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You’re a developer and you want to learn Ansible. You’re feeling anxious because everyone is talking about it, but you barely know how to list a directory in Linux! Don’t worry, because I am here to show you how to use your developer skills to learn Ansible and create some DevOps magic with a little help from Ansible Galaxy.

You’ve learned all the basics of Ansible, but say to yourself: what are the patterns? How do I use Ansible on a regular basis? How can I handle common tasks? I’m a newbie to Linux, where do I start…?

Quoting from the official Ansible Galaxy documentation:

Ansible Galaxy is Ansible’s official community hub for sharing Ansible roles. A role is the Ansible way of bundling automation content and making it reusable.

Reusable. That’s the word IT people always (or should) care about. Roles in Ansible are a great way to reuse tasks that you always have to do when provisioning environments. I won’t go into “how to create a role” in this article, but if you’re interested, please take a look at the official docs for any questions you may have.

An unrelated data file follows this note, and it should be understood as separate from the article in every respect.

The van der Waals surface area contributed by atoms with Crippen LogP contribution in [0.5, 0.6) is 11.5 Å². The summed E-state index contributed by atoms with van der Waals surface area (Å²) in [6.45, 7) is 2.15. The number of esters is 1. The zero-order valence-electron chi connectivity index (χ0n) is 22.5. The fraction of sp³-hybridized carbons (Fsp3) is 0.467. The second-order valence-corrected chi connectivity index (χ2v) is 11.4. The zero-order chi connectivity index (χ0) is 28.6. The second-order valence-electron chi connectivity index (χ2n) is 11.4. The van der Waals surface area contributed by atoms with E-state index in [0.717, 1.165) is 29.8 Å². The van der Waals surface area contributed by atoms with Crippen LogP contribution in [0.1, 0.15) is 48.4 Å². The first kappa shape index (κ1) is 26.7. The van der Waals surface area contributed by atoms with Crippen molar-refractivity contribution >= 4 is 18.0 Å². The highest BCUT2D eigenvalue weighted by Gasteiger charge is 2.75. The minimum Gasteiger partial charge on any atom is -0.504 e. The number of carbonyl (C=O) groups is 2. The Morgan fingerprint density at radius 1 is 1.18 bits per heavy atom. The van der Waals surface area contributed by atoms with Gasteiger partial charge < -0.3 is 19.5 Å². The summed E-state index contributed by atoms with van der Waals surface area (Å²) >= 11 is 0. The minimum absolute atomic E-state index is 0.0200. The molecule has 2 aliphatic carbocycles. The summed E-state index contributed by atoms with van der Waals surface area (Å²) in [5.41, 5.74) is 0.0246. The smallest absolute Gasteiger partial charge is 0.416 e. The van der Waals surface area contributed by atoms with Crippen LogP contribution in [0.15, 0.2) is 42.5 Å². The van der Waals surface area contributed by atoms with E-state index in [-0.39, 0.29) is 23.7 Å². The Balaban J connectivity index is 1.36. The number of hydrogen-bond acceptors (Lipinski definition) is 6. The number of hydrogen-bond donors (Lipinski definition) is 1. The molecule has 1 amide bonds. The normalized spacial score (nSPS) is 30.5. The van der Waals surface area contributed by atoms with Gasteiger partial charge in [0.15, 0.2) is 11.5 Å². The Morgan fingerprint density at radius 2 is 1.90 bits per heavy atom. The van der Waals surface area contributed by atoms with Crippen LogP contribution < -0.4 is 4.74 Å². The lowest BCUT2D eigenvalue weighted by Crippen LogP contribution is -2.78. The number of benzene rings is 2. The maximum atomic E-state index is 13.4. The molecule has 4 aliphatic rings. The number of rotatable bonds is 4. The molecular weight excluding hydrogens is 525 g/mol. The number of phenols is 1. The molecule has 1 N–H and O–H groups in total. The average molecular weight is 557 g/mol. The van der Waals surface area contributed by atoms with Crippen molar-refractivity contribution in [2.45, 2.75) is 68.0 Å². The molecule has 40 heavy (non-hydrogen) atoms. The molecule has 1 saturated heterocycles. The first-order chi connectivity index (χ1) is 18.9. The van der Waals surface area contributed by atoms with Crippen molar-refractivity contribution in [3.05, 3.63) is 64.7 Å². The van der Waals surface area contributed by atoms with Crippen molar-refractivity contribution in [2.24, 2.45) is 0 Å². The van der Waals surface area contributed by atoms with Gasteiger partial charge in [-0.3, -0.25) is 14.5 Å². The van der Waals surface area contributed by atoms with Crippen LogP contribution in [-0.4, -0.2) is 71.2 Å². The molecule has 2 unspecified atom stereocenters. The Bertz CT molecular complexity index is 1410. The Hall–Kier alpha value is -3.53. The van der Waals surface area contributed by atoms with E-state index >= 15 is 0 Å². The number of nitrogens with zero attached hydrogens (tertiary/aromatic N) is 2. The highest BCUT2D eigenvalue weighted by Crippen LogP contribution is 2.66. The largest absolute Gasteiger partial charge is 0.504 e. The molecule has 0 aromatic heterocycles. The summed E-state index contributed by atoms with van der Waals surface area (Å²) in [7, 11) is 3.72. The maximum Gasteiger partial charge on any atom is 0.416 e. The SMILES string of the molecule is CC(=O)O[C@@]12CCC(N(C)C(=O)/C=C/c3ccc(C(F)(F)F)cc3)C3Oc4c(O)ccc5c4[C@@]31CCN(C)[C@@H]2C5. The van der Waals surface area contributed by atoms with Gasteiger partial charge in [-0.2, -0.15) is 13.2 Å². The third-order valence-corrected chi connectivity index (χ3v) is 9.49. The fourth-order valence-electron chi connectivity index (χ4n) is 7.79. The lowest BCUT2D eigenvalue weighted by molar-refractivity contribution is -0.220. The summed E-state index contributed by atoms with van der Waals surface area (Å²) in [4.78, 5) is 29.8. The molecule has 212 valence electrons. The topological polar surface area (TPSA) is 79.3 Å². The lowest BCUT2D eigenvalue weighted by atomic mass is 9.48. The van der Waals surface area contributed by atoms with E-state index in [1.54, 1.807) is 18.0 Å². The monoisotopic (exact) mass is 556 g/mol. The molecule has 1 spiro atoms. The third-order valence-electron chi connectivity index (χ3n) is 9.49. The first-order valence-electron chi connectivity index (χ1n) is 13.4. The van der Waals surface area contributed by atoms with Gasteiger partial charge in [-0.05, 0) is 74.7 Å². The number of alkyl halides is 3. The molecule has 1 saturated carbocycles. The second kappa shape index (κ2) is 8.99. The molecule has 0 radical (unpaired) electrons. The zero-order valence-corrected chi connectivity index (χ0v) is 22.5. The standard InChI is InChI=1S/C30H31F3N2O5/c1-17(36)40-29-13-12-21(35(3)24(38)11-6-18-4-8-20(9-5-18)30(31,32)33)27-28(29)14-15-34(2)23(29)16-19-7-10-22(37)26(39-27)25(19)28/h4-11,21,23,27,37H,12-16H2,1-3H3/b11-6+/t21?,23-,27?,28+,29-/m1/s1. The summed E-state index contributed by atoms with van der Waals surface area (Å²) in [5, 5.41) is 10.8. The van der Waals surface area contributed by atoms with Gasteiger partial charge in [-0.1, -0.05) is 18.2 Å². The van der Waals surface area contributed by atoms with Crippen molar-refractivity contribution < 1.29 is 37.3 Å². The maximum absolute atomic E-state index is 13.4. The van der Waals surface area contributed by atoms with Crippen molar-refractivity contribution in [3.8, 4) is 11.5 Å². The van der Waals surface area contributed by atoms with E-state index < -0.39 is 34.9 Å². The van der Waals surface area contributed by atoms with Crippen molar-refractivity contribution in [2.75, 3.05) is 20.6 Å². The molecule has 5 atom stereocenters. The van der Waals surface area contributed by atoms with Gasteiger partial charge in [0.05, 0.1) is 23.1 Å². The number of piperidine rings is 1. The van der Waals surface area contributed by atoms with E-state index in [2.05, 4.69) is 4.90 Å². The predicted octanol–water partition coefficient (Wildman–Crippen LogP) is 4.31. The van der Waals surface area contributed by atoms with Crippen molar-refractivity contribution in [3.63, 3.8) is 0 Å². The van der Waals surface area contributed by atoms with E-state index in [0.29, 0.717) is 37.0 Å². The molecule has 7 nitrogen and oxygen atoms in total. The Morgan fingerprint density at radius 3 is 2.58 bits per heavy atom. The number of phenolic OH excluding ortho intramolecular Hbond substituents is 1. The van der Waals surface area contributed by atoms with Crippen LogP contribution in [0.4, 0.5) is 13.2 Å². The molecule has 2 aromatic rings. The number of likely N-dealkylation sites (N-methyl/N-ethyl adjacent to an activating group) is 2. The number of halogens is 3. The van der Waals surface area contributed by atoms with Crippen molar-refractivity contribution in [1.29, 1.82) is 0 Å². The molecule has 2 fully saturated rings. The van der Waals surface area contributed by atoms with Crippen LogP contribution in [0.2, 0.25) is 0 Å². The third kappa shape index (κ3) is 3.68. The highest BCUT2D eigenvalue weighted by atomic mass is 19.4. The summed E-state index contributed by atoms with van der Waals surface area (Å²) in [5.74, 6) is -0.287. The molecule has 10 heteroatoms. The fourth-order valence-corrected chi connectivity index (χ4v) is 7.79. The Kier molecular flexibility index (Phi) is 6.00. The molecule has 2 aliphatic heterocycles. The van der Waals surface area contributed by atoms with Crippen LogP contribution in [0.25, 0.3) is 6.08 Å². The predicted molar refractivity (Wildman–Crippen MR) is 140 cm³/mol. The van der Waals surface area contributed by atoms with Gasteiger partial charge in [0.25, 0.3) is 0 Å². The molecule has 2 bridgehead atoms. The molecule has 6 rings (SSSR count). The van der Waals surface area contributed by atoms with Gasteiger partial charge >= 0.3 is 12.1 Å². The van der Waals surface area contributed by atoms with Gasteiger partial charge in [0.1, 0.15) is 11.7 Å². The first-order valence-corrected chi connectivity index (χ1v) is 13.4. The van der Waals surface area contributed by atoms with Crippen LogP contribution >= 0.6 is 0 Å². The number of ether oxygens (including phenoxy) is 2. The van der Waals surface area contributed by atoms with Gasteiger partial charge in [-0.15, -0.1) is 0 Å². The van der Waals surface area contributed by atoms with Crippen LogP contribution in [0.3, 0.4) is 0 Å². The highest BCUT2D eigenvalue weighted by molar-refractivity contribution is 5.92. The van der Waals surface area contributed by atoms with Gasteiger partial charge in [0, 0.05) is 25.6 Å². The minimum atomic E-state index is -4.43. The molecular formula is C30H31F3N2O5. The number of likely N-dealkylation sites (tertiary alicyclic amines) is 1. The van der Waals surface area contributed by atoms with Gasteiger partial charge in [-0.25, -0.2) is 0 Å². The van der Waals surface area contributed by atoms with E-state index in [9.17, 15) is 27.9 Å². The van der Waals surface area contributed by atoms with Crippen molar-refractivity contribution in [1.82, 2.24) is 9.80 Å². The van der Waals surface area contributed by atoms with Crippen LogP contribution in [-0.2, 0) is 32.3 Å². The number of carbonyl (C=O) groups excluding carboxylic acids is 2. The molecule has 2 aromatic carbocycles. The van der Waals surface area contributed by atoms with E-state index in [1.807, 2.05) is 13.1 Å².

Instead, I’d like to bring your attention to Ansible Galaxy and how you can both reuse the community’s work and contribute to it, while learning something great. Think of Galaxy as the GitHub for Ansible roles. There, you’ll find a wide variety of existing roles you can use to orchestrate your playbooks to do anything you need.

Ansible Galaxy can help you:

  1. learn by example looking at the code other people have written and;